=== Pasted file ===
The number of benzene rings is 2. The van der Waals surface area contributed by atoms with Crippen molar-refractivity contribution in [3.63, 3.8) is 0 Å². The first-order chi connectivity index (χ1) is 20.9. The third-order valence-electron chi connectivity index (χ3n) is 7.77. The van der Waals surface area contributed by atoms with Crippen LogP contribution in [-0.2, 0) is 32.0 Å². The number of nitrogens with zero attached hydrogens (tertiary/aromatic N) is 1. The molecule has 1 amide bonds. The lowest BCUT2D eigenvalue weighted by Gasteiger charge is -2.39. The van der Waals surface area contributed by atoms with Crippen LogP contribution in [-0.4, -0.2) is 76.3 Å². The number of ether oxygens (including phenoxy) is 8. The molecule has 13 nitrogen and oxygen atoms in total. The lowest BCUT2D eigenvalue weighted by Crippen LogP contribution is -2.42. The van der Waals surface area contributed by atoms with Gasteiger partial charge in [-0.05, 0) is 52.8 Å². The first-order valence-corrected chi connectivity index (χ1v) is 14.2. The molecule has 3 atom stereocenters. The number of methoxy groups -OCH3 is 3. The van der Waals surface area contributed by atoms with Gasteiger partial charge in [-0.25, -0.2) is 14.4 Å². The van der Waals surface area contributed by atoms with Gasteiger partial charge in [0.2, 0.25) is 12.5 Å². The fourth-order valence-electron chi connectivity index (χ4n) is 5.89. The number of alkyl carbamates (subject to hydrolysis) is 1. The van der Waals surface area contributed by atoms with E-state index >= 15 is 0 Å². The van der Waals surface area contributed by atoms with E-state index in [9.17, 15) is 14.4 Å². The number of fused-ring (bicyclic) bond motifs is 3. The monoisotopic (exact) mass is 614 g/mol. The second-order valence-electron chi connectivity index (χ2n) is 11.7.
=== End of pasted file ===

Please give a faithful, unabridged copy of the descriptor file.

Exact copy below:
The number of benzene rings is 2. The van der Waals surface area contributed by atoms with Crippen molar-refractivity contribution in [3.63, 3.8) is 0 Å². The first-order chi connectivity index (χ1) is 20.9. The third-order valence-electron chi connectivity index (χ3n) is 7.77. The van der Waals surface area contributed by atoms with Crippen LogP contribution in [-0.2, 0) is 32.0 Å². The number of nitrogens with zero attached hydrogens (tertiary/aromatic N) is 1. The molecule has 1 amide bonds. The lowest BCUT2D eigenvalue weighted by Gasteiger charge is -2.39. The van der Waals surface area contributed by atoms with Crippen LogP contribution in [-0.4, -0.2) is 76.3 Å². The number of ether oxygens (including phenoxy) is 8. The molecule has 13 nitrogen and oxygen atoms in total. The lowest BCUT2D eigenvalue weighted by Crippen LogP contribution is -2.42. The van der Waals surface area contributed by atoms with Gasteiger partial charge in [-0.05, 0) is 52.8 Å². The first-order valence-corrected chi connectivity index (χ1v) is 14.2. The molecule has 3 atom stereocenters. The number of methoxy groups -OCH3 is 3. The van der Waals surface area contributed by atoms with Gasteiger partial charge in [-0.25, -0.2) is 14.4 Å². The van der Waals surface area contributed by atoms with Gasteiger partial charge in [0.2, 0.25) is 12.5 Å². The fourth-order valence-electron chi connectivity index (χ4n) is 5.89. The number of alkyl carbamates (subject to hydrolysis) is 1. The van der Waals surface area contributed by atoms with E-state index >= 15 is 0 Å². The van der Waals surface area contributed by atoms with E-state index in [9.17, 15) is 14.4 Å². The number of fused-ring (bicyclic) bond motifs is 3. The monoisotopic (exact) mass is 614 g/mol. The second-order valence-electron chi connectivity index (χ2n) is 11.7.